SYDNEY, AAP – Shares were marginally lower on the Australian market after people in Brisbane began their first day of a coronavirus lockdown and the outbreak infected more people.
The S&P/ASX200 benchmark index was down 12.7 points, or 0.18 per cent, to 6786.8 at 1200 AEDT on Tuesday.
The index rose soon after trading opened to a session high of 6836.3.
However the index then declined and just before 1200 AEDT was at a session low of 6774.4.
The All Ordinaries at 1200 AEDT was lower by 16.1 points, or 0.22 per cent, to 7020.3.
The materials sector, which was the strongest on Monday, was weakest and down 0.82 per cent.
Financials was down 0.39 per cent.
There were gains of more than one per cent for the information technology and telecommunications sectors.
Queensland authorities reported another eight coronavirus infections have emerged in Brisbane, totalling 15 infections since the outbreak emerged last week.
People in Brisbane began a three-day lockdown on Monday evening.
Some states and territories have imposed quarantine conditions on people arriving from Brisbane or Queensland.
Meanwhile overseas, shipping is moving again in Egypt’s Suez Canal after tugs refloated a giant container ship which had blocked the channel for almost a week.
The Ever Given had run aground after high winds and the blocked trading route had raised concerns for oil supply.
The price of Brent oil was $US65.15 per barrel, while the ASX energy sector was down 0.39 per cent.
Earlier in the US, investors shook off earlier worries about a hedge fund default that roiled global banking stock.
Nomura and Credit Suisse are facing billions of dollars in losses and regulatory scrutiny after a US investment firm, named by Reuters as Archegos Capital, defaulted on equity derivative bets, putting investors on edge about who else might be exposed.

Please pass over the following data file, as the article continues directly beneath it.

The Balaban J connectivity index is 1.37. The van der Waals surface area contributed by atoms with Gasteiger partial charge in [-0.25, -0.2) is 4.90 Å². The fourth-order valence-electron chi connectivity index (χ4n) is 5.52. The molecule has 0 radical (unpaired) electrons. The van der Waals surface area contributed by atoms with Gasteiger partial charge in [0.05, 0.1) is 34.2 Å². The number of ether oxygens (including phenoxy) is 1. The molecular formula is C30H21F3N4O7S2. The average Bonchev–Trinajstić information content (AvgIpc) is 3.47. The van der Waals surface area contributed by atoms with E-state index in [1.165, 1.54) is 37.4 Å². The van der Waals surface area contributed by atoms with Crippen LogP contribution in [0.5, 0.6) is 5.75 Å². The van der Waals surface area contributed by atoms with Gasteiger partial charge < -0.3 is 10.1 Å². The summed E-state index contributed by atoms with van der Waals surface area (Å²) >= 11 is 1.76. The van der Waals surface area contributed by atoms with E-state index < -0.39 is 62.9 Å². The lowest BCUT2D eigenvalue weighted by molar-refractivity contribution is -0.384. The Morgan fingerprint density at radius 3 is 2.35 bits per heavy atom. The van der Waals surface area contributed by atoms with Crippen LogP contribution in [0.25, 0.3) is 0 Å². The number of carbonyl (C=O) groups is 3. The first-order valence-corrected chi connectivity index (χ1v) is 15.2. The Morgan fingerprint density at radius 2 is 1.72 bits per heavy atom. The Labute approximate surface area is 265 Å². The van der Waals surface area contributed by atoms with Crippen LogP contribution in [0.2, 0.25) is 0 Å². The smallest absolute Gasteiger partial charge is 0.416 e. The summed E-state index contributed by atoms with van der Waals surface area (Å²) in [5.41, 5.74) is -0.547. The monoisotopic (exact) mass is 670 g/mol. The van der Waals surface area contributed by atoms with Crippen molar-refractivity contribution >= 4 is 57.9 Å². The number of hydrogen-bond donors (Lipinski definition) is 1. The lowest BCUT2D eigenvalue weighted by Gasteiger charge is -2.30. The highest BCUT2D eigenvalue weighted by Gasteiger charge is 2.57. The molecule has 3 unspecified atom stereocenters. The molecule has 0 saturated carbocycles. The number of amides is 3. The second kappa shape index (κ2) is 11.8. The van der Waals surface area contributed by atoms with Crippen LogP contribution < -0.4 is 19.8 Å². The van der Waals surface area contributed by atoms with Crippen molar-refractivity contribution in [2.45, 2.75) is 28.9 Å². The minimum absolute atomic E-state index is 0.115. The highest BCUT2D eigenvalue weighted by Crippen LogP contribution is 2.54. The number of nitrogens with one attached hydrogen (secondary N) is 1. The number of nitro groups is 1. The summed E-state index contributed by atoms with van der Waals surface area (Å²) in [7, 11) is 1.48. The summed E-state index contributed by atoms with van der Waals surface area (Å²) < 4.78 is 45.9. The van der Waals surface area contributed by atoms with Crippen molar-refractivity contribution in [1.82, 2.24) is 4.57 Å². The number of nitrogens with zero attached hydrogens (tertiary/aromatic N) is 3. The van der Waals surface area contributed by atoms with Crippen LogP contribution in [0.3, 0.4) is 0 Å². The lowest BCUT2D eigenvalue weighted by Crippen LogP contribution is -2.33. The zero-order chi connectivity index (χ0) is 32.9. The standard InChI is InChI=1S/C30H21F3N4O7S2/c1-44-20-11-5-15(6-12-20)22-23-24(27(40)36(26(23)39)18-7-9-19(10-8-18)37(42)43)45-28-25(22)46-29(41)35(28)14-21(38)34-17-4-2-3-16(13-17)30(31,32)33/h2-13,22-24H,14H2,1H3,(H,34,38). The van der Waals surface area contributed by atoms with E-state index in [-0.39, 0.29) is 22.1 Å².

The Dow Jones Industrial Average rose 0.3 per cent, the S&P 500 lost 0.09 per cent and the Nasdaq Composite dropped 0.6 per cent.
On the ASX, AGL wants to split its business in two as it comes under increasing pressure to transition to clean energy.
AGL unveiled plans for a “New AGL” business focused on low carbon-emitting technologies offering electricity, gas, internet and mobile services.
The other business – dubbed PrimeCo – would continue operating its coal-fired power stations to provide electricity.
Shares were up 0.59 per cent to $10.23.
In banking, the Australian Competition and Consumer Commission said it will not oppose NAB’s purchase of neobank 86400.
The regulator said its consultation found there were other businesses similar to the online-only 86400.
NAB shares were down 0.99 per cent to $25.87.
The other members of the big four, as well as Macquarie, were all down by less than one per cent.
In mining, BHP dropped 0.98 per cent to $45.41, Fortescue lost 1.11 per cent to $20.35 and Rio Tinto shed 2.04 per cent to $109.96.
The Australian dollar was buying 76.36 US cents at 1200 AEDT, higher from 76.21 US cents at Monday’s close.